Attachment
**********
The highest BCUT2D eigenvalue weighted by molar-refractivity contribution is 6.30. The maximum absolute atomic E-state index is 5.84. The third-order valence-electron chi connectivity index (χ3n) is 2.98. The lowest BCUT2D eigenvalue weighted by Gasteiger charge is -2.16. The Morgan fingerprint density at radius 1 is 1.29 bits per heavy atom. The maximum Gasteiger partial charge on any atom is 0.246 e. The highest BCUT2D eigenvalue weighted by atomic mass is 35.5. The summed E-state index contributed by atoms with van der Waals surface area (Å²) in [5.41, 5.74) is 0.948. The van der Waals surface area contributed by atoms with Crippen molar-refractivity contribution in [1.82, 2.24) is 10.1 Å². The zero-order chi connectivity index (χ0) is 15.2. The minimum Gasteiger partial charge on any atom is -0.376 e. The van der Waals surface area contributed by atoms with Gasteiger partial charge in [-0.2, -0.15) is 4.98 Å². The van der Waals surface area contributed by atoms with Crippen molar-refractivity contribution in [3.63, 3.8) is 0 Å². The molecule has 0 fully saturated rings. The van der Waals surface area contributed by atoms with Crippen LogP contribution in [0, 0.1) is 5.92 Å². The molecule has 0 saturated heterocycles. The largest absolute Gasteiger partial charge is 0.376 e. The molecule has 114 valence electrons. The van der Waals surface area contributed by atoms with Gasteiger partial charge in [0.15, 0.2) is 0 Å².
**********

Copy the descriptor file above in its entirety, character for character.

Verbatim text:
The highest BCUT2D eigenvalue weighted by molar-refractivity contribution is 6.30. The maximum absolute atomic E-state index is 5.84. The third-order valence-electron chi connectivity index (χ3n) is 2.98. The lowest BCUT2D eigenvalue weighted by Gasteiger charge is -2.16. The Morgan fingerprint density at radius 1 is 1.29 bits per heavy atom. The maximum Gasteiger partial charge on any atom is 0.246 e. The highest BCUT2D eigenvalue weighted by atomic mass is 35.5. The summed E-state index contributed by atoms with van der Waals surface area (Å²) in [5.41, 5.74) is 0.948. The van der Waals surface area contributed by atoms with Crippen molar-refractivity contribution in [1.82, 2.24) is 10.1 Å². The zero-order chi connectivity index (χ0) is 15.2. The minimum Gasteiger partial charge on any atom is -0.376 e. The van der Waals surface area contributed by atoms with Gasteiger partial charge in [-0.2, -0.15) is 4.98 Å². The van der Waals surface area contributed by atoms with Crippen molar-refractivity contribution in [3.63, 3.8) is 0 Å². The molecule has 0 fully saturated rings. The van der Waals surface area contributed by atoms with Crippen LogP contribution in [0, 0.1) is 5.92 Å². The molecule has 0 saturated heterocycles. The largest absolute Gasteiger partial charge is 0.376 e. The molecule has 114 valence electrons. The van der Waals surface area contributed by atoms with Gasteiger partial charge in [0.15, 0.2) is 0 Å².